During my visit I travelled to Rivers State and consulted with diverse stakeholders in Port Harcourt and the Niger Delta region. I visited Ogoni and Ikwerre communities who highlighted their efforts to overcome what they describe as abandonment and marginalization by political leadership. I also visited their environment where oil spills happened and saw the devastating effects and the struggle for survival in these territories. It is clear to me that much more must be done to return those environments to health and restore the rights and livelihoods of the communities affected.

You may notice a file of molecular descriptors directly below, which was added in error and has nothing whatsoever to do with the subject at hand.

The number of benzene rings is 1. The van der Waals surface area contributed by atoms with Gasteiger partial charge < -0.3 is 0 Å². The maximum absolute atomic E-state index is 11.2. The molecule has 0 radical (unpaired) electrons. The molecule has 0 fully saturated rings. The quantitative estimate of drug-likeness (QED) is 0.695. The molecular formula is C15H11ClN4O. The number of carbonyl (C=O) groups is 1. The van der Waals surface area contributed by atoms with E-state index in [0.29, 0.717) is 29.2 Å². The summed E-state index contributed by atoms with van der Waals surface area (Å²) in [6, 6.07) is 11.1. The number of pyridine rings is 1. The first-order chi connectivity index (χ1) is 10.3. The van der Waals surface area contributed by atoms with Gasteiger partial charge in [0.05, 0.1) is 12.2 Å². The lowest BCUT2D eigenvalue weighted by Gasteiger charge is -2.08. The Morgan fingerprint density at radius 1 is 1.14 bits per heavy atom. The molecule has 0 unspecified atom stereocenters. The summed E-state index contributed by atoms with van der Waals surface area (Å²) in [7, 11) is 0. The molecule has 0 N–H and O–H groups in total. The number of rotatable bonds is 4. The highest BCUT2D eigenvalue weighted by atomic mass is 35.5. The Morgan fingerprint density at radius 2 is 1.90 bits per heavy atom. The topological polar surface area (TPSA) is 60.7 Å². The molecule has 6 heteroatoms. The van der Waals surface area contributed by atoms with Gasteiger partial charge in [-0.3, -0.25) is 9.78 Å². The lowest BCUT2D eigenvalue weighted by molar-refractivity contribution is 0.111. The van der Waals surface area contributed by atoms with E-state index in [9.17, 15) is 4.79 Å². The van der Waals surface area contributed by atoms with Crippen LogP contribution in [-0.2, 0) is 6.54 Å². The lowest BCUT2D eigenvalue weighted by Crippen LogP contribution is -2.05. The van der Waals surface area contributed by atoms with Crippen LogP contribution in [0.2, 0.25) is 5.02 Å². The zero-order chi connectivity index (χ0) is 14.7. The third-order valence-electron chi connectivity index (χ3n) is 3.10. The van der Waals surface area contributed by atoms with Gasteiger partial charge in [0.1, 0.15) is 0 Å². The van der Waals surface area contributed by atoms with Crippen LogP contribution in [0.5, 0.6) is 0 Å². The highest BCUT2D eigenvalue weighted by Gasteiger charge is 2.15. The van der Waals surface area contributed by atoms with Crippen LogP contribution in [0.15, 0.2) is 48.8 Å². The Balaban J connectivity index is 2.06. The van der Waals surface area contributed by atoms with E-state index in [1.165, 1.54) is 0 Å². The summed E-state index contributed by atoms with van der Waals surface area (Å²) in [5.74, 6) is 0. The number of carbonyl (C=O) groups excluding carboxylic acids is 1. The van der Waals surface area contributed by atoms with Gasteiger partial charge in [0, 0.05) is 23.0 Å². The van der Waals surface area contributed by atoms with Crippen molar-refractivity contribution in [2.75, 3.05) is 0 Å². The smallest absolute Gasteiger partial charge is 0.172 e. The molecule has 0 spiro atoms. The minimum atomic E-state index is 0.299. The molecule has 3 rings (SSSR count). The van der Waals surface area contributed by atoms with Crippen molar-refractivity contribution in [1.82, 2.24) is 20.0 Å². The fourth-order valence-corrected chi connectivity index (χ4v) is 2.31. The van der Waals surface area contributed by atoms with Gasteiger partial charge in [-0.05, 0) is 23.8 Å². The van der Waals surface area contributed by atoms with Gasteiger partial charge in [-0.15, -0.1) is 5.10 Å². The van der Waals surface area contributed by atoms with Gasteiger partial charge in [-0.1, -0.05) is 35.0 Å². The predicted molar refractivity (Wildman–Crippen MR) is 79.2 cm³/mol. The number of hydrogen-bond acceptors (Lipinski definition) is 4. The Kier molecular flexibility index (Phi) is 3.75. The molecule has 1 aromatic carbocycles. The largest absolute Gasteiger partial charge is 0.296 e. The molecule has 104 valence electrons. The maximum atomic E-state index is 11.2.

I have sought information on Nigeria’s linguistic diversity and the particular challenges facing linguistic minorities and the endangered status of some languages. I was struck by the strength of feeling of many who seek to maintain and promote use of their native languages. English has become dominant in all sectors of society to the detriment of native Nigerian and African languages. Some of those I met expressed concern that little if any provision for mother-tongue language education exists in many States and that consequently children are unable to speak their mother tongue and some languages may even be threatened with disappearing. Measures such as bilingual education in the early school years allows children to become fluent in both the national language and their mother tongue and formal and informal measures should be considered to protect Nigeria’s rich linguistic heritage.